Brief Biographies

Henry Dunn

Four articles by Henry Dunn appear in Zion’s Watchtower (Reprints, pp. 644, 649, 653, and 796). All come from Dunn’s book, The Study of the Bible written in 1871. “Bros. George Storrs, Henry Dunn and others were preaching and writing of ‘the times of restitution of all things which God hath spoken by the mouth of all His holy Prophets’ (Acts 3:21) and that ‘In the ages to come, God would show the ­exceeding riches of his grace.’ (Ephesians 2:7)”—Charles Taze Russell, Supplement to Zion’s Watch Tower and Herald of Christ’s Presence, July 1, 1879.

For many years Dunn was the secretary of the British and Foreign School Society and was identified with the history of public education in England. After retirement he went to Italy and joined the Protestant missions there, devoting his life to a study of the Scriptures and the writing of Christian literature. He published his own magazine, The Interpreter, in 1860-61 and was said to have been heard to “express his obligation to a remarkable book, never much known and now almost forgotten: Dunbar Isidore Heath’s Future ­Human Kingdom of Christ. It was this book that inspired Dunn’s Destiny of the Human Race that is credited by both George Storrs and Charles Russell as helpful in the thoughts on the doctrines of two sal­vations and times of restitution. Shortly before his death, Dunn wrote a series of articles for Storrs’ magazine, The Bible Examiner. Pastor Russell wrote that on these doctrines both Storrs and Dunn were influential in his thinking.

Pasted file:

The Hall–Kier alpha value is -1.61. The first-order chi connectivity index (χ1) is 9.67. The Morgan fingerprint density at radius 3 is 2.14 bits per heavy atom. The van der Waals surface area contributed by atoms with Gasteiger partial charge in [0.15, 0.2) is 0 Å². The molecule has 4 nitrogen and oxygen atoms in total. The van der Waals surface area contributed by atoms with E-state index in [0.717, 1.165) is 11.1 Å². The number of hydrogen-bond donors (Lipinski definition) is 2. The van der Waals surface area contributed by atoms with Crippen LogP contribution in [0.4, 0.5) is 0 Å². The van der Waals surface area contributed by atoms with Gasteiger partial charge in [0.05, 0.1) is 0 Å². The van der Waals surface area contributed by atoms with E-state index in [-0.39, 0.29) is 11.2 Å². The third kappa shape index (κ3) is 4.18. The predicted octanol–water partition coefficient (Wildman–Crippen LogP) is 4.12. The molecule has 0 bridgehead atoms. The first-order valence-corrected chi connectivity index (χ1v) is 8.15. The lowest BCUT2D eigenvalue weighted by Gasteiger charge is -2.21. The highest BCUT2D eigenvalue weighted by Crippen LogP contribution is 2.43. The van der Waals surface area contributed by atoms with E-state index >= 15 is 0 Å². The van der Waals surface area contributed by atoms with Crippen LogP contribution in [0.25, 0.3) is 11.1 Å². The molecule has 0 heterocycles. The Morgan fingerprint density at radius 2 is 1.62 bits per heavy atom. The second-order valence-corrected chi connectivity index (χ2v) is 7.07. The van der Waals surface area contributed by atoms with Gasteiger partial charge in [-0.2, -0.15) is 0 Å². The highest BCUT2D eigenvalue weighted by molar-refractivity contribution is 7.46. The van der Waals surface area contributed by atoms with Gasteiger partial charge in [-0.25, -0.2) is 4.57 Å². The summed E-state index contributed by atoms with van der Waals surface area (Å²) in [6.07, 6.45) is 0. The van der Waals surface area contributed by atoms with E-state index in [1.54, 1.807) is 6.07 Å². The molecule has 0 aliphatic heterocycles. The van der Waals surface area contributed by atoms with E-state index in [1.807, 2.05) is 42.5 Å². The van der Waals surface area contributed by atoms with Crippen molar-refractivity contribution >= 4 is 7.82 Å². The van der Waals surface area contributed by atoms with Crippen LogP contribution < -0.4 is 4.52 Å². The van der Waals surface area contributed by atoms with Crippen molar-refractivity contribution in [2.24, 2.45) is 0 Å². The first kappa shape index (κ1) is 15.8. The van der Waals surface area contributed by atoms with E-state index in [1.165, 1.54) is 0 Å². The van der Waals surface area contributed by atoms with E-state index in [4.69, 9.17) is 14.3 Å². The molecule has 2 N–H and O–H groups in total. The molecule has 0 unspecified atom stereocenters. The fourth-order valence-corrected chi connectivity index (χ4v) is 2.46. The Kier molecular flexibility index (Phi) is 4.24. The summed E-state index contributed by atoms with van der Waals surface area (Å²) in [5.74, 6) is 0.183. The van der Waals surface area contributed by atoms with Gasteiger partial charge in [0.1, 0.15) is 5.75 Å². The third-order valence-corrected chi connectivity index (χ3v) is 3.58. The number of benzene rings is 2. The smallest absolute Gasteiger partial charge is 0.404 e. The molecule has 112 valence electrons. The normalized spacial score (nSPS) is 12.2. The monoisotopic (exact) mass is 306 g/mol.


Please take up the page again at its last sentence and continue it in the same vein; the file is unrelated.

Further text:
Henry Grew

Grew was born in Birmingham, England, but moved to Boston with his parents at the age of fourteen. At the age of twenty-three he was elected deacon of the Baptist Church he attended, and was later ­licensed to preach in Hartford, Connecticut, where he served over a decade until he was dismissed for views the church deemed heretical.